The route to Mobile Bay is filled with whimsy – at least through the lens of artist Melissa Smith.
Smith, an artist in Fairhope, Ala., has hand-drawn a new illustrated map of the Mobile Bay area. Through meticulous research and nearly a dozen drafts, she has drawn and painted a pictorial map of the bay and everything it stands for.
The 18-by-24-inch full color lithograph print – profiled in January in an article by The Press-Register and al.com – contains more than 200 points of interest about Mobile and surrounding cities such as Fairhope, Daphne, Bayou La Batre, Coden, Theodore and Montrose.
“By coming in here fresh, I think it gave me the opportunity to be sort of more objective and look with more of a curiosity and a different eye than if I’d lived here,” Smith, a native of Florida, said. “I didn’t have any emotional tie to anything. I really did just pick the things that, after talking to people, I thought were the most important or interesting. You have to be judicious.”
So what made it onto the map? Some illustrations show Bellingrath Gardens, the Robert Trent Jones Golf Trail, Isle Dauphine Club, Bon Secour Bay and the Deep Sea Fishing Rodeo, or restaurants such as Manci’s Antique Club and Bailey’s. Smith said each has been in operation for at least 30 years. Scrolls detail points of interest, such as Bayou La Batre, which mentions the annual Blessing of the Fleet and the setting of Winston Groom’s Forrest Gump.
There are even about a dozen types of seafood on the map including Red Snapper, dolphin fish (Mahi-Mahi), Flounder, Mullet, Spanish Mackerel, oysters, shrimp and Blue Crab. (Alabama Gulf Seafood’s logo is also pictured, right below Bienville Beach.)
This isn’t the very first pictorial map of Mobile. The first was in the 1930s and another came in the 1970s. But while both were “whimsical and cute,” it was time for an update. In it is the region’s past and present – rarely seen all at once.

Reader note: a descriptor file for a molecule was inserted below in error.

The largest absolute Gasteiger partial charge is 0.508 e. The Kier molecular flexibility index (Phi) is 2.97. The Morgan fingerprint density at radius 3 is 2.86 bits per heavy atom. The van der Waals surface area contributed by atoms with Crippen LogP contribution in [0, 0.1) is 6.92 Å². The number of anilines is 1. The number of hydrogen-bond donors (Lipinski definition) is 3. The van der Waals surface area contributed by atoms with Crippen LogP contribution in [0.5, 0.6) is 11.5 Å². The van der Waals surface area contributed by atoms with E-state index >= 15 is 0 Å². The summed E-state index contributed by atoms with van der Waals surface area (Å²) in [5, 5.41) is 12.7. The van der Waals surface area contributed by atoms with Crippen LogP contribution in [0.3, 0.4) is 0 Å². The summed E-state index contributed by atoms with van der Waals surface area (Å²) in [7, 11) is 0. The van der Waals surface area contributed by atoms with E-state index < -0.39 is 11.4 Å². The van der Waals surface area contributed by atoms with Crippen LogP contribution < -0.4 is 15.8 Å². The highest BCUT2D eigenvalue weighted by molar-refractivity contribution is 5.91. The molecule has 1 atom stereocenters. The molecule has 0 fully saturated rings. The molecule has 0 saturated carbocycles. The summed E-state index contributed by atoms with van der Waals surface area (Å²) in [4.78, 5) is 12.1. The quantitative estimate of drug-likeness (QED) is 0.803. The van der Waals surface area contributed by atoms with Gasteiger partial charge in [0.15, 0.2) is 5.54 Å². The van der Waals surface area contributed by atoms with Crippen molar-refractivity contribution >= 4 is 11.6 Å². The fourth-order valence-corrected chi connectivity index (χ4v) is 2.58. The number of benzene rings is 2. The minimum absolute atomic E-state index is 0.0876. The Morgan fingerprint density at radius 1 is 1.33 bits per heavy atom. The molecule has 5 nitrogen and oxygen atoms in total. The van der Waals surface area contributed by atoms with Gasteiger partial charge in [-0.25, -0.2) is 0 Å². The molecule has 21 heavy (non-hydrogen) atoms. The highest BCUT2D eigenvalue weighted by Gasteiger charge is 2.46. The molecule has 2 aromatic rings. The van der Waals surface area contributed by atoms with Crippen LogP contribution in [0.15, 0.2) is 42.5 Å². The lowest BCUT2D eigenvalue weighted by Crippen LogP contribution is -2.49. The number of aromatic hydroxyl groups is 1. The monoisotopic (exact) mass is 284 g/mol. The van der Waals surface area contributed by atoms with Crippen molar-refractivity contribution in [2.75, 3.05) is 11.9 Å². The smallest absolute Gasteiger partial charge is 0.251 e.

The idea came from a friend at Lyons Share Custom Frames and Gallery in Fairhope. Someone had visited to ask if anyone could do a map of local restaurants and bars, and Smith was suggested. She’s done pen and ink drawings of homes and wildlife, but nothing quite like this. But Smith was excited about the idea.
Everything is drawn, painted with watercolor, and scanned into a computer. The final copy, which took about nine months, has 100 layers of images over each other to make up the full map. Sometimes Smith might spend a good hour writing it with pen and ink and then coloring it. And sometimes she’d have to redo hours of work just to move an item down a quarter of an inch and over an eighth.
“It’s nerve-wracking, because I’ve got the whole black-and-white map ready to go, and if I screw up I need to start all over again.”
Smith, whose art studio is on a houseboat named Pleasure Bay that she lives on with her 12-year-old son and her boyfriend, says she can see many of the things on the map from her studio.
“Baldwin County is so beautiful and rich,” she said. “You catch one of these back roads on a late day sun. Everything is beautiful.”
The art gallery where the idea began – Lyons Share Custom Frames and Gallery in Fairhope, Ala. – is selling copies of the map for $40 both at the store and online at www.mobilebaymap.com.